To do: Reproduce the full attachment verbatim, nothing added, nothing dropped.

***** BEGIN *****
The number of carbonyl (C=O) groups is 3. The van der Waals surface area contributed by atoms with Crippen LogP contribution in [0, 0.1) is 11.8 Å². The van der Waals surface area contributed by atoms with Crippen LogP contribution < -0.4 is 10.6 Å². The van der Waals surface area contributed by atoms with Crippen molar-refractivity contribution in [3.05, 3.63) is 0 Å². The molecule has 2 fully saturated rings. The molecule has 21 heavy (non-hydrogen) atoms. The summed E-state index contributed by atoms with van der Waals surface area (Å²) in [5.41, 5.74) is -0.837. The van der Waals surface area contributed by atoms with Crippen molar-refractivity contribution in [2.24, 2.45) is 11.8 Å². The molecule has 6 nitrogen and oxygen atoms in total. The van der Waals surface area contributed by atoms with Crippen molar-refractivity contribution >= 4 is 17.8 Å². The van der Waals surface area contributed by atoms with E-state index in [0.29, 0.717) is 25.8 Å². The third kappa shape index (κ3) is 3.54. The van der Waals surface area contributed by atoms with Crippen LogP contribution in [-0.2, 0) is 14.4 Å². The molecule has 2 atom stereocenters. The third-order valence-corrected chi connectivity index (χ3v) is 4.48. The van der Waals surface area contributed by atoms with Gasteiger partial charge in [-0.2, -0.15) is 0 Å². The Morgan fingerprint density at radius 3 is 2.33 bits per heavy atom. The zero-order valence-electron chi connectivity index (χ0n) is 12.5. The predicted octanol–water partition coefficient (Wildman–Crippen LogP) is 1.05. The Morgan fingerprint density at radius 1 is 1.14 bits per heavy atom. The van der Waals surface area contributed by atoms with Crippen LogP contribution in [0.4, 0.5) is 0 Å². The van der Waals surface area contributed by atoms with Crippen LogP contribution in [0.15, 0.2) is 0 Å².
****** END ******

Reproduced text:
The number of carbonyl (C=O) groups is 3. The van der Waals surface area contributed by atoms with Crippen LogP contribution in [0, 0.1) is 11.8 Å². The van der Waals surface area contributed by atoms with Crippen LogP contribution < -0.4 is 10.6 Å². The van der Waals surface area contributed by atoms with Crippen molar-refractivity contribution in [3.05, 3.63) is 0 Å². The molecule has 2 fully saturated rings. The molecule has 21 heavy (non-hydrogen) atoms. The summed E-state index contributed by atoms with van der Waals surface area (Å²) in [5.41, 5.74) is -0.837. The van der Waals surface area contributed by atoms with Crippen molar-refractivity contribution in [2.24, 2.45) is 11.8 Å². The molecule has 6 nitrogen and oxygen atoms in total. The van der Waals surface area contributed by atoms with Crippen molar-refractivity contribution >= 4 is 17.8 Å². The van der Waals surface area contributed by atoms with E-state index in [0.29, 0.717) is 25.8 Å². The third kappa shape index (κ3) is 3.54. The van der Waals surface area contributed by atoms with Crippen LogP contribution in [-0.2, 0) is 14.4 Å². The molecule has 2 atom stereocenters. The third-order valence-corrected chi connectivity index (χ3v) is 4.48. The van der Waals surface area contributed by atoms with Gasteiger partial charge in [-0.2, -0.15) is 0 Å². The Morgan fingerprint density at radius 3 is 2.33 bits per heavy atom. The zero-order valence-electron chi connectivity index (χ0n) is 12.5. The predicted octanol–water partition coefficient (Wildman–Crippen LogP) is 1.05. The Morgan fingerprint density at radius 1 is 1.14 bits per heavy atom. The van der Waals surface area contributed by atoms with Crippen LogP contribution in [0.4, 0.5) is 0 Å². The van der Waals surface area contributed by atoms with Crippen LogP contribution in [0.15, 0.2) is 0 Å².